The Explorer’s Club is an American Institution founded in New York City in 1904 by the survivors of Frederick Cook’s 1894 arctic expedition. Although its members are infamously eccentric (L. Ron Hubbard, for example, who carried the Club flag with him on several yachting expeditions) they have been responsible for some of Exploration’s greatest firsts: the summit of Mount Everest, the deepest point in the Ocean, the surface of the moon. Of the 202 Club flags which have journeyed into the world, some have flown at both poles, the lunar surface, and the highest peaks on Earth. It is perhaps one of the least-known, best-traveled symbols in the world.
The flag’s color-coding is fairly obvious: the red band represents courage, and the blue fidelity. The club’s initials (E.C.) and a compass rose adorn the white median, representing the institution’s worldwide influence. Of course, this association was most ideologically powerful when there were parts of the planet still left to be explored; these days, the EC mostly sponsors field research and projects which advance the “ideal that it is vital to preserve the instinct to explore.”
What does Exploration mean today? Sure, there’s NASA’s “New Vision,” the roar of commercial space-travel, the wild card that is the Internet, the new-psychedelia revival’s emphasis on inner travels. I don’t know how much these things really represent Exploration, that spirit of penetrating into a place that has never before been experienced. There’s an altruism and purpose inherent in the idea that perhaps these modern adaptations lack.
I think real Exploration now has a lot to do with “dépaysement,” a French word that I like and that doesn’t have a clear English translation. Literally, it means “dis-country-ment;” it’s the feeling of being outside of your own country, or shifted slightly outside of a recognizable place. What’s interesting about dépaysement is that it doesn’t necessarily refer to being literally outside of your own country, only that you have a completely new understanding of a familiar place. For example, every time I look at the photographs that Voyager 1 took of the other side of Saturn, I can’t even deal with the idea of living on a street, in a house. It’s all context. AsFrank O’Hara wrote, “I can’t even enjoy a blade of grass unless I know there’s a subway handy, or a record store or some other sign that people do not totally regret life.”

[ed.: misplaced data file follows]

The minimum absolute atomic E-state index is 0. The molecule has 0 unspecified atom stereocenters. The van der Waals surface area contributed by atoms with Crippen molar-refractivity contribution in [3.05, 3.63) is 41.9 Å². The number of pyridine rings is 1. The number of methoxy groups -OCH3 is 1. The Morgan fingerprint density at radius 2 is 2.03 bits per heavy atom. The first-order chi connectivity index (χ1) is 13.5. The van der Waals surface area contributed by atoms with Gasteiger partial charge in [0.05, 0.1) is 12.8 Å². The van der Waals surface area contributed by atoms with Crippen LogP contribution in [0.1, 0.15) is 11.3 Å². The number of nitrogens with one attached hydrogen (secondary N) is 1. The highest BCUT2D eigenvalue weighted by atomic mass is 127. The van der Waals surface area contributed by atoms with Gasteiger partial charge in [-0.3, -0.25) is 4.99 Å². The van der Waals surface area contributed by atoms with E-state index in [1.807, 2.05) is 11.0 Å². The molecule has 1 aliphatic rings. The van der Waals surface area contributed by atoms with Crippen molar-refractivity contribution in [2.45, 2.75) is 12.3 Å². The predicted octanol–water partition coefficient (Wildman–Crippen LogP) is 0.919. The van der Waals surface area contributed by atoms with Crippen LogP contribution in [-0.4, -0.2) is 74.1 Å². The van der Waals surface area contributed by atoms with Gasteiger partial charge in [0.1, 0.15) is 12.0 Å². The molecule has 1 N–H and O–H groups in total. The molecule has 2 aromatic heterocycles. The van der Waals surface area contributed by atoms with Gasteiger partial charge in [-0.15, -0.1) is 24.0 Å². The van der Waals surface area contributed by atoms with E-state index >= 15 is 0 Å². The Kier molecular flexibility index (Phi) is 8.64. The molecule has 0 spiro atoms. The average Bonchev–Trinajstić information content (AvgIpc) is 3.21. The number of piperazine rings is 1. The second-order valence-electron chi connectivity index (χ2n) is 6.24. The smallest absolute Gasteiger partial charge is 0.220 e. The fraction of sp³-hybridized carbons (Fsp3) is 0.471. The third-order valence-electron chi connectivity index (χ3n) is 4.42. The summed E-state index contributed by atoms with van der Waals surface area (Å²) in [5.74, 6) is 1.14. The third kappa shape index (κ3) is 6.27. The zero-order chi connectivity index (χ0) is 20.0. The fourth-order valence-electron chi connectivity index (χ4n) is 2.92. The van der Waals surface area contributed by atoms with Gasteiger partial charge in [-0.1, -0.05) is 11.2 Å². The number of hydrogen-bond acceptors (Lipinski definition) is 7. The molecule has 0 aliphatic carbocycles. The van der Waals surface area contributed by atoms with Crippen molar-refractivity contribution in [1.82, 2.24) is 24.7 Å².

Maybe we should be bringing the Explorer’s Club flag with us to the supermarket and into our own bedrooms, or at least be making an effort to recontextualize our habitual environments, even if it’s just by watching BBC’s The Planets. Even if we’re in the same place as we always are, or even doing the same old things in a different place, we should be aware that there’s more than one way to experience our immediate environment.
Interestingly, albeit totally irrelevantly, the Explorer’s Club flag bears a striking similarity to the French flag. The similarities end there, however, since the tricolore‘s scheme has something to do with the old Parisian coat of arms (red and blue) overpowering the traditional color of the monarchy (white).
In this spirit, I propose two auditory dépaysements. The first is an excellent lecture by Brian Eno (that I found thanks to the always topical Momus blog) on Steve Reich, slow music, ribbons around the Earth, and the Long Now. The second experience is another first for Universe: an mp3 mix compiled by “yours truly” of music that is completely incongruous with my current environment, which is a very crisp and wintry Paris. It’s also a little present for you, reader. You can download it here (26 MB and about 28 minutes, for what it’s worth). Here is the tracklist:
International Harvester – Sommarlåten (The Summer Song)
(Little Loopy Chant Interlude)
Lau Nau – Pyha Vuori
Brigitte Fontaine – Le Gougron
Van Dyke Parks – Sweet Trinidad
Gong – Flute Salad
Kemialliset Ystavat – Heavy Aura
King Sunny Adé – Ma Jaiye Oni
Spectrum – Mother Nature
Any discourse on the state of human Exploration, how to succeed with your own versions of dépaysement, or a good place for an Explorer’s flag is welcome.